The 3-2-1 backup rule

One of the timeless rules that can effectively address any failure scenario is called the 3-2-1 backup rule.

The 3-2-1 rule is very general and it works for all data types (individual and corporate) and all environment types (physical and virtual).

This approach helps to answer two important questions: how many backup files should I have and where should I store them?
In other words, the 3-2-1 backup rule means you should:


  1. Have at least three copies of your data.3-2-1 backup - Copy
    2. Store the copies on two different media.
    1. Keep one backup copy offsite.


Let’s consider these statements one by one in more details.


  1. Have at least three copies of data

By three copies, I mean that in addition to your primary data, you should also have at least two more backups. Why isn’t one backup enough? Imagine that you keep your original data on device #1 and its backup is on device #2. Both devices have the same characteristics, and their failures are statistically independent (they have no common failure causes). For example, if device #1 has a probability of failure that’s 1/100 (and the same is true for device #2), then the probability of failure of both devices at the same time is:
1/100 * 1/100 = 1/10,000
This means that if you have your primary data (on device #1) and two backups of it (on devices #2 and #3, correspondingly), and if all devices have the same characteristics and no common failure causes, then the probability of failure of all three devices at the same time will be:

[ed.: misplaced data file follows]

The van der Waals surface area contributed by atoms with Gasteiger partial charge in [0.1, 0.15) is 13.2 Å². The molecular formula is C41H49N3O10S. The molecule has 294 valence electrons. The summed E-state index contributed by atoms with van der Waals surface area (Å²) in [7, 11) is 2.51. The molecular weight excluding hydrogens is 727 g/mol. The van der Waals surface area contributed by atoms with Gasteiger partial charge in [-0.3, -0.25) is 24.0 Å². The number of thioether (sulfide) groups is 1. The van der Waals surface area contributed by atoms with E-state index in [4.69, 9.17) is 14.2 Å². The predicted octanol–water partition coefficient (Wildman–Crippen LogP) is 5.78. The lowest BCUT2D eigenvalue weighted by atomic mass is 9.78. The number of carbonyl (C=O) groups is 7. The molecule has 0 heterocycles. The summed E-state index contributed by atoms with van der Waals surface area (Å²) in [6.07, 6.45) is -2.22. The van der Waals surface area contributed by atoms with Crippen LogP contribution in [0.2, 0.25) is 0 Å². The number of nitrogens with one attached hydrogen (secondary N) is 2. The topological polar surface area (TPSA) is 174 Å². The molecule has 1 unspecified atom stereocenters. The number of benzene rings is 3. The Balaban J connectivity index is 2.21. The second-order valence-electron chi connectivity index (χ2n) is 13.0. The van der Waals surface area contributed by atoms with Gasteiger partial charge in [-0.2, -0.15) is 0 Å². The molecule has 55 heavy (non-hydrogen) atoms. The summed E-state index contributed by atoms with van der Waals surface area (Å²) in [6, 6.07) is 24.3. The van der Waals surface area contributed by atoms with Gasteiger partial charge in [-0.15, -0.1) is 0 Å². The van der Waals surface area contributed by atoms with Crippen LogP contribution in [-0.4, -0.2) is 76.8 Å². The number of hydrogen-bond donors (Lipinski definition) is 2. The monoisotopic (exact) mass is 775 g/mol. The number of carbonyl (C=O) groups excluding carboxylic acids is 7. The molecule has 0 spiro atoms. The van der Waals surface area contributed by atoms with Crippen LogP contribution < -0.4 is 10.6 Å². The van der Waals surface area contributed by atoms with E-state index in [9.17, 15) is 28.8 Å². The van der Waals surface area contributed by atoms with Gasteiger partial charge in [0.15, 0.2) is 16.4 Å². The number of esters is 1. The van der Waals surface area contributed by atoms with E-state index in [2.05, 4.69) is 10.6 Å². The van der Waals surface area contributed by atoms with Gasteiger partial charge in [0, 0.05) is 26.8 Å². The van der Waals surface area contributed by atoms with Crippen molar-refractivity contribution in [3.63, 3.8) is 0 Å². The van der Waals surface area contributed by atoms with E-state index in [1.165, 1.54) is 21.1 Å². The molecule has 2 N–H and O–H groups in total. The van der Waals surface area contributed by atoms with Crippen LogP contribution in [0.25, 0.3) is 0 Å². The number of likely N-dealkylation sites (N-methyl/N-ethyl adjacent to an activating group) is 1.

1/100 * 1/100 * 1/100 = 1/1,000,000
This is why having more copies of your data means you will have less risk of losing data during a disaster. In short, if your data is important to you, be sure to make at least two backup copies.
Note: Another reason to create more than two copies of data is to avoid the situation when the primary copy and its backup are stored in the same physical location.


  1. Store the copies on two different media

In the section above, we assumed that there were no common failure causes for all of the devices where you store your data copies. Obviously, this requirement cannot be fulfilled if you save your primary data and its backup in the same place. (For example, disks from the same RAID aren’t statistically independent.) Moreover, it is not uncommon after one disk failure, to experience failure of another disk from the same storage around the same time.
That’s why the 3-2-1 rule suggests that you keep copies of your data on at least two different storage types, such as internal hard disk drives AND removable storage media (tapes, external hard drives, USB drives, SD-cards, CDs, DVDs, or even floppy disks), or on two internal hard disk drives in different storage locations.


  1. Keep one backup copy offsite

Physical separation between copies is important. It’s really not a good idea to keep your external storage device in the same room as your production storage. If there was a fire (knock on wood!), you would lose all of your data.
If you work for a company that’s an SMB with no remote or branch offices (ROBO), storing your backups to the cloud might also be an option. And tapes taken offsite are still popular among all company sizes.


Contact 5 Star Technology to implement a backup strategy, whether the backup is only for the data, for physical machines or for virtual machines we can help you keep the backup safe.

Only with 5 Star Technology you will receive weekly and monthly reports on the status of your devices (including the backup).